An interesting case from a reader:
Thanks Doc for your efforts. I appreciate you.
I am a four year hydrocodone addict 55 years old. I became addicted when I used the drug for an injured cervical disc.
A couple of years ago I found out about suboxone and got in touch with a Dr. in Tulsa who prescribed it for me. I waited until I thought I was in withdrawl..about twenty hours and took my first dose. I became dizzy, nausiated, numb and all I could do was make it to the bedroom where my nausea eased a bit…I never vomited. I lay there for ten hours in a numbed state half in and out of sleep. The next day I was fine.
The Dr. said I took it too early. So, I waited a week without any hydros and took another pill and got the same results. The Dr. said to flush them and I did.
Two years later I am still an addict. Do you think I should try again? Could I take small slivers of the pill without the negative effects? What do you think?
I am desperate to get clean.
I have also heard about subutex but have never tried it. Could it be that subutex is what I should try for?
John in Oklahoma
How much hydrocodone were you taking in the days leading up to taking Suboxone? Your reaction sound more like a person overdosing on buprenorphine than precipitated withdrawal– do you remember, at the time you were nauseated, were your pupils very large, or very small? If you were in withdrawal your pupils would be huge; if you were overdosing they would be ‘pinpoint’, and if you were having an allergic reaction of some type, they would be about normal.
20 hours should be plenty long for hydrocodone, and your second attempt could not have been precipitated withdrawal, providing you weren’t on some other opiate. Nausea and vomiting are not the main features of withdrawal; more typical would be lower abdominal cramps and diarrhea. Nausea is a big part of overdose, on the other hand. The potency of Suboxone (any dose above 4 mg) is equal to about 30 mg of methadone, or about 60 mg of oxycodone, or about 100 mg of hydrocodone… if you were taking the 5 mg tabs, that would mean that a tablet of Suboxone would equal the potency of about 20 tablets of vicodin. Since vicodin lasts only a few hours, to have an equal tolerance you would need to be taking about 20 times 6 = 120 tabs of vicodin per day. That is a lot of vicodin– enough to kill you by destroying your liver, so you were probably taking significantly less.
I think the Suboxone was just too strong. Yes, you could try working your way up with tiny pieces, but it is
hard to titrate at the low doses because of the unusual dose/response curve. I think a better way, if you are not on a huge dose of vicodin, would be to use clonidine, immodium, and maybe some other things to help with the withdrawal, and use the steps to stay clean… otherwise you will be moving up the tolerance ladder.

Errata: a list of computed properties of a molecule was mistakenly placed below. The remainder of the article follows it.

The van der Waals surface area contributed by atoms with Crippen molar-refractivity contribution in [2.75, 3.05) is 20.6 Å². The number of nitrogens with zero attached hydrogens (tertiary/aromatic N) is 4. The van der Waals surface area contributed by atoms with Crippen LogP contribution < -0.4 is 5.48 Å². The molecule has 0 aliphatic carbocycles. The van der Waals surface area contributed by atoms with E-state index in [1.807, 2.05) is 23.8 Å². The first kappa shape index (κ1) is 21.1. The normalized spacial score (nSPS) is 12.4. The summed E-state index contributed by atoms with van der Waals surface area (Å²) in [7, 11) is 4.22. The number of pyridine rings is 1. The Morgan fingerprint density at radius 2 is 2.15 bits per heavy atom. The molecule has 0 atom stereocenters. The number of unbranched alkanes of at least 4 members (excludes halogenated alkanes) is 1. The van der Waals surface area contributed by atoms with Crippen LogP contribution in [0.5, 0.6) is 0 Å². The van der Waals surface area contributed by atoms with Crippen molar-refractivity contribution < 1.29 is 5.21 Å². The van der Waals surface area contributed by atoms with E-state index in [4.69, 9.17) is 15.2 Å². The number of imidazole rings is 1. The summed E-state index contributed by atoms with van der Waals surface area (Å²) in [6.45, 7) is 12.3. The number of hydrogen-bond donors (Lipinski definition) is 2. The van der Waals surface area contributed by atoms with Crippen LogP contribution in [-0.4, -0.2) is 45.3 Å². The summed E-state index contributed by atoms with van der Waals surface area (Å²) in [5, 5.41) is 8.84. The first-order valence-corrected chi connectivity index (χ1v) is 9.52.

Subutex would be another option if I am wrong with my assumptions about your dosing– some rare people do have bad reactions to the naloxone, even though little gets into the system. One other hypothesis… if you were taking tons of vicodin, and your liver was in bad shape, your liver might not have been able to destroy the naloxone (first pass metabolism at the liver is what keeps the naloxone in Suboxone from working), and so the naloxone in Suboxone precipitated withdrawal.
John Writes Back:
Yes, Dr. you may be right. My dose was relatively low, I was taking at or about four or five lortab 10 tablets a day.
I wasn’t aware of the potency of the suboxone. I seem to remember I took the four or five mg. tabs, the small orange hex shaped one.
I did not check my pupils, but if I take it again I will be sure to do that.
I know my dosage is not that of others and that Vicodin addiction is not that of Oxycontin or heroin. That said, I still feel hoplessly addicted to them and have tried the twelve steps twice. That is why I am interested in the suboxone, but like you say it would be stepping up the tolerance ladder, I suppose. Since my willpower is nonexistant at this point, I think I am going to give the suboxone one more try the way I suggested and I will let you know how it works.
Thanks for your timely reply, and I think you hit the nail on the head.
God bless you
John in Oklahoma
And Me Again:
You might want try a bit of a medication called ‘hydroxyzine’, which is used to reduce nausea from opiates– although it also can be quite sedating, so don’t drive on the combination. A non-sedating alternative would be odantreson (zofran), which is what is given post-op for nausea. In fact, forget the hydroxyzine– premedicate yourself with a dose of zofran, about 4 hours before the induction, and you should do much better.